Iraq's parliament on Monday finished the first reading of the amendment to the Provincial Council Elections Law, which regulates provincial council elections and the appointment of the governors. The amendment could enable Iraq's major parties to gain power vis-a-vis relatively new independent political actors.
Background: Iraq has two elections, per its constitution: one for parliament and one to form the provincial councils in charge of local governments. The last parliamentary elections were held in 2021, while the last provincial elections were in 2013.
The 2013 provincial elections were held in only 12 out of 18 provinces. The provinces in the Kurdistan Region and Kirkuk were excluded due to political disagreements, and Nineveh and Anbar were excluded due to security concerns prior to the Islamic State taking over these areas.
Iraqi Prime Minister Muhammad Shia al-Sudani included the provincial elections in his government program, and they are expected to be held in October of this year.
What it means: The new amendment will allow dominant political parties to expand their influence at the provincial level against the new-formed independent forces that arose from the 2019-2020 nationwide protests. The most controversial part of the new amendment is adopting the Sainte-Lague method to allocate seats among the political parties based on a party-list proportional representation system. Sainte-Lague doles out parliamentary seats using a quotient formed by dividing the number of votes a party received by the number of seats in parliament plus one. It favors established political parties and disadvantages small parties and independent forces.
According to Sherwan Al-Dobardani, who is a member of the parliamentary bloc for regions and provinces, the upcoming elections will deal with each province as a single electoral district, based on the Sainte-Lague law.
The representative of the former Prime Minister Nouri al-Maliki's State of Law Coalition, Baqir Al-Saadi, pointed out that there is still disagreement about what method of Sainte-Lague system to use. But whichever method is used, it will favor large political parties, enhancing the sectarian power-sharing between the three main Iraqi components: Shiites, Sunnis and Kurds.
The Coordination Framework, which includes the State of Law and nominated Sudani to become prime minister, is also seeking to integrate the parliamentary and provincial elections under one united law. If both elections were held at the same time, the winning forces could dominate both parliament and the provincial councils.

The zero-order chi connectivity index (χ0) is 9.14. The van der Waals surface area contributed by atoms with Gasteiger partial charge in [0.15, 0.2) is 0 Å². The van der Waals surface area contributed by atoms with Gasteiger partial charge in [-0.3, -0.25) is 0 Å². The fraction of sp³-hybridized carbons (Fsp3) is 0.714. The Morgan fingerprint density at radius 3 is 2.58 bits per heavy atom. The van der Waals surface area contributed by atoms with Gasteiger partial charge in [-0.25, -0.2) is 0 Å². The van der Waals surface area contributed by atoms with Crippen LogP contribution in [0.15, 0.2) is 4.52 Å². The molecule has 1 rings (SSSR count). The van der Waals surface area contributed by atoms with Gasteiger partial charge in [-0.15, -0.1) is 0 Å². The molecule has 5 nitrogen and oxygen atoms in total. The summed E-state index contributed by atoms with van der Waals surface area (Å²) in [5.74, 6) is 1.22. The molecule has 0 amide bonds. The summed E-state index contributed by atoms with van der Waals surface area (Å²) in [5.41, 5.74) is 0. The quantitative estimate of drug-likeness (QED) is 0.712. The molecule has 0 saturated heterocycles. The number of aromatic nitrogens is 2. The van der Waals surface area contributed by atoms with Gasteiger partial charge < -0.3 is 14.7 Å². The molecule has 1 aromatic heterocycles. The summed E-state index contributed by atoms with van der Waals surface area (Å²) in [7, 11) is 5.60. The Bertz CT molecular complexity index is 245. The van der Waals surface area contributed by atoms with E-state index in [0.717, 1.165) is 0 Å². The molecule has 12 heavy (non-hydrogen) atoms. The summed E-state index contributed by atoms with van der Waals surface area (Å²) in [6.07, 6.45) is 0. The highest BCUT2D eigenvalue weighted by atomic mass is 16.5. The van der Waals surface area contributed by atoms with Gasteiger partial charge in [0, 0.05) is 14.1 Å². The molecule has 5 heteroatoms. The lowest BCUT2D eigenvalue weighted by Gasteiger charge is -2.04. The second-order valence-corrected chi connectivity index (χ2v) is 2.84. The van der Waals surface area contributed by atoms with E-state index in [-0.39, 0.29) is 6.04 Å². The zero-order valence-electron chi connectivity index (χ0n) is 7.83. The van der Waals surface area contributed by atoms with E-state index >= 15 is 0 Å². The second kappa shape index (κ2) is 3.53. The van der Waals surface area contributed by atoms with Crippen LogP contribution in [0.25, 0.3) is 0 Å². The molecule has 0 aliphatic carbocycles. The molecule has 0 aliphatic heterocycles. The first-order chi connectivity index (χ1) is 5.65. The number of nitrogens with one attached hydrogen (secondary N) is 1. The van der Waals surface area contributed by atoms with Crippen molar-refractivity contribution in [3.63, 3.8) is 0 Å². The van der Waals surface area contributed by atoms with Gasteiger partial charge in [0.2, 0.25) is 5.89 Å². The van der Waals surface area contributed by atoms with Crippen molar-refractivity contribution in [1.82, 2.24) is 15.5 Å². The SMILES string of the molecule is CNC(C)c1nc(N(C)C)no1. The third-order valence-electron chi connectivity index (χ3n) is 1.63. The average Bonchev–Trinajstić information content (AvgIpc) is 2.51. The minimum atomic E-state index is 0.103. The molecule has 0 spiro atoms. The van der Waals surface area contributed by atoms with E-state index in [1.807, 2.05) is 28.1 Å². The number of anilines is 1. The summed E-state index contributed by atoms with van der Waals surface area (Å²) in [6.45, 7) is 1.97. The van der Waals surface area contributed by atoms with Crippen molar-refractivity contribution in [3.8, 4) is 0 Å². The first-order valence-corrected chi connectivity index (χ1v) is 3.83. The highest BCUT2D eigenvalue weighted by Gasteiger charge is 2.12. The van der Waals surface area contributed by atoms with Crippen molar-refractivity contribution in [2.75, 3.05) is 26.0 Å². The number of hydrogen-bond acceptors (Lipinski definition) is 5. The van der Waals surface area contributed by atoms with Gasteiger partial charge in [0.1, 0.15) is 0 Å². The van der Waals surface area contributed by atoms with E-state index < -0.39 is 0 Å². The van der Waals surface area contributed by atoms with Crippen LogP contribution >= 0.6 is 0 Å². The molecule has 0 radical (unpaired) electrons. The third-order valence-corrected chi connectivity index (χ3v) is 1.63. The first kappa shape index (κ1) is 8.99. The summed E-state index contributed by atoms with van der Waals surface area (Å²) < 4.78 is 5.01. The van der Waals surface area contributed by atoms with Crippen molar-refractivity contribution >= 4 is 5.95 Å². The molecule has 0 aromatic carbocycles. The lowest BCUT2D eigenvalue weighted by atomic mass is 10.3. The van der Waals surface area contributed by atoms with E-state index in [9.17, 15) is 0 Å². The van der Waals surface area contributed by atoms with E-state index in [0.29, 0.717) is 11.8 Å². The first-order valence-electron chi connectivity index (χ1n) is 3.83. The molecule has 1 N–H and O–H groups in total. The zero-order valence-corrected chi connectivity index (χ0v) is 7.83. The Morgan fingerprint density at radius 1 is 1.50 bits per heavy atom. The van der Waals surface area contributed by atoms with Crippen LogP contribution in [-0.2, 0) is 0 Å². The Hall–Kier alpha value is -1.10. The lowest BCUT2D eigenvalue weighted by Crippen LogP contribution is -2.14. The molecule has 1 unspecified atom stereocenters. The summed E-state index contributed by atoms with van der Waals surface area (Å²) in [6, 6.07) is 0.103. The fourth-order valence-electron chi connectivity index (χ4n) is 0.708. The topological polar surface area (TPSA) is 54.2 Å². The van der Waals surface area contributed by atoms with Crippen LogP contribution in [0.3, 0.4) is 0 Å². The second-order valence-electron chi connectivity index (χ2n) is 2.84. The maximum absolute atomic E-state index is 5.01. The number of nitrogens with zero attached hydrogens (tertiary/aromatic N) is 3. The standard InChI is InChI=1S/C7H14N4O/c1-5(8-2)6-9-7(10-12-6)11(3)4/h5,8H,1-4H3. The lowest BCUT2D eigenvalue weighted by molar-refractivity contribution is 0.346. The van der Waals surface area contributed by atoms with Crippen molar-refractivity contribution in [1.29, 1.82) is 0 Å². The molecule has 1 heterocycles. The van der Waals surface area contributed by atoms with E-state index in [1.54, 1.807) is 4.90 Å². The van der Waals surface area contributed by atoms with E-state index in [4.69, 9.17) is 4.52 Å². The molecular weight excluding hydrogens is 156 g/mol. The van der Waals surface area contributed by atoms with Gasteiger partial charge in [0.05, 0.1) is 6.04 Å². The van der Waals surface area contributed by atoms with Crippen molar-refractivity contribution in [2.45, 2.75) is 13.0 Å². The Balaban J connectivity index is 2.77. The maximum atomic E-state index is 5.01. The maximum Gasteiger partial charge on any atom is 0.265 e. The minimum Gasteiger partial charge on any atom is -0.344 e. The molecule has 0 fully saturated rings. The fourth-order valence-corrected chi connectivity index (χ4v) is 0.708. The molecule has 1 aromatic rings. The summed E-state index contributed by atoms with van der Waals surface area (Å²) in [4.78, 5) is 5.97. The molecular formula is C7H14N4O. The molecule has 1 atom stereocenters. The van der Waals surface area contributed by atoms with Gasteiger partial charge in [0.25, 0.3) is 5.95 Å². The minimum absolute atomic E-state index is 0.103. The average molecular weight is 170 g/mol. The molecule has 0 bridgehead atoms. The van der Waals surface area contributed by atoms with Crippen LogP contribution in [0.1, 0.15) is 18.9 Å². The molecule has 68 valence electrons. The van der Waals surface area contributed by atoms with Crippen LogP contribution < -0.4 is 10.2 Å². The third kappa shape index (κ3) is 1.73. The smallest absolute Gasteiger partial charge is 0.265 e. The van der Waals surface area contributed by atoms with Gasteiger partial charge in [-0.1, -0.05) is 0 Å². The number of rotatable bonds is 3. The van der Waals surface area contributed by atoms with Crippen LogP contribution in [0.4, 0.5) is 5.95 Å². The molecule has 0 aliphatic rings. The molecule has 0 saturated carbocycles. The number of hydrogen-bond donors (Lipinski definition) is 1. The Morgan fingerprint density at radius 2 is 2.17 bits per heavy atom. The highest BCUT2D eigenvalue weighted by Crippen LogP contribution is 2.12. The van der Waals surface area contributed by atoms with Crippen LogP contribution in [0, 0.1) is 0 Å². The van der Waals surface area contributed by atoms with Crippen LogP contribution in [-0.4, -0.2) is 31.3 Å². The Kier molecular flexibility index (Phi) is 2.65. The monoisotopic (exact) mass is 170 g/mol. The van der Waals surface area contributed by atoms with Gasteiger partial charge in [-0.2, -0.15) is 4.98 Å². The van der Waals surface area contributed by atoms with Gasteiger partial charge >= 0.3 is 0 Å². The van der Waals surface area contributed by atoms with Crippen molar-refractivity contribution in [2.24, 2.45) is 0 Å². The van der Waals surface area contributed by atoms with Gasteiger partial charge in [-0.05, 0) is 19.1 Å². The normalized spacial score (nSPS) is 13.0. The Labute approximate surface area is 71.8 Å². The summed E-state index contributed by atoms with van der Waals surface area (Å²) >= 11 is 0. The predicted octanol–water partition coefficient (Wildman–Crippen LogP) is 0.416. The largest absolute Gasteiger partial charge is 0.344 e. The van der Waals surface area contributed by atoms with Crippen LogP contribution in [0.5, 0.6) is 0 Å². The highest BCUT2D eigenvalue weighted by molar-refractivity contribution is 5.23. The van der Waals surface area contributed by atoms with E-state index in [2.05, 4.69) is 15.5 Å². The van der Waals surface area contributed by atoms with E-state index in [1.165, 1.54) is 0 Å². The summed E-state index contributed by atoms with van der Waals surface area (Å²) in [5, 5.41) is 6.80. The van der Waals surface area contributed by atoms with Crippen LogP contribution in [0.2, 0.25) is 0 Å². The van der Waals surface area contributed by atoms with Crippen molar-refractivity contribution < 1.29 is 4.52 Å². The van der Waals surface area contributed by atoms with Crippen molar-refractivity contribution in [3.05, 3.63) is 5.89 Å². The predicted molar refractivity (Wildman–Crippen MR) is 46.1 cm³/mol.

The current parliamentary elections law was passed in 2020 as a result of the nationwide Tishreen protests that began in 2019. It adopted the multiple-circle system, in which each candidate can be elected for only one specific circle and the votes go to individual candidates — not political parties. The previous law dealt with Iraq entirely as one circle and favored the large political parties due to the possibility of transferring votes from one candidate to another from the same party.
The current law opened the space for the independents and smaller parties to gain more than 40 seats in the last parliamentary elections 2021. But the new amendment seeks a return to the previous law.
In addition to changing the method of the elections, the amendment would also reactivate overseas voting and use manual counting instead of electronic counting.
Why it matters: The amendment discussed last Monday was proposed by the Coordination Framework along with their Sunni and Kurdish allies. The Coordination Framework supports the Sainte-Lague system, which benefits large parties by allowing them to transfer votes among their candidates.
Shiite cleric Muqtada al-Sadr's political allies will also be affected because their influence is stronger in specific areas. They benefited significantly from the last parliamentary elections which did not use the Sainte-Lague method. They won 74 seats in parliament, which was the highest number for them since 2003.
Since the Sadrists withdrew from the parliament, they do not have power to stop the new amendment. But they, and other independent forces, have already expressed strong objections. Multiple Sadrist sources confirmed to Al-Monitor that they will boycott the elections if the amendment is implemented.
Several newly-formed political parties, including Ishraqat Kanoun, Emtedad, and independent members of the parliament, also rejected the amendment.
It is expected that the religious authority in the Shiite holy city of Najaf will likewise not support the new amendment. Spokesmen of cleric Ayatollah Ali Sistani frequently supported the Tishreen protesters' demand to change the electoral law.
What's next: The amendment was discussed with little debate, and the parliament passed the first reading. It will be finalized after the second reading.
If Sudani fulfills his promise to organize an early parliamentary election, Iraq will see two elections this year: the parliamentary and the provincial together.
This could empower the Coordination Framework and expand their political domination, which in turn could create more social chaos, as independent forces and the Sadrists reject the amendment.
Moreover, it is expected that participation in the elections will drop significantly due to public loss of confidence in the political process. Voter turnout in 2018 and 2021 fell to less than 40% — the lowest figure since 2003. In such circumstances, emergence of new protests in Iraq seems logical.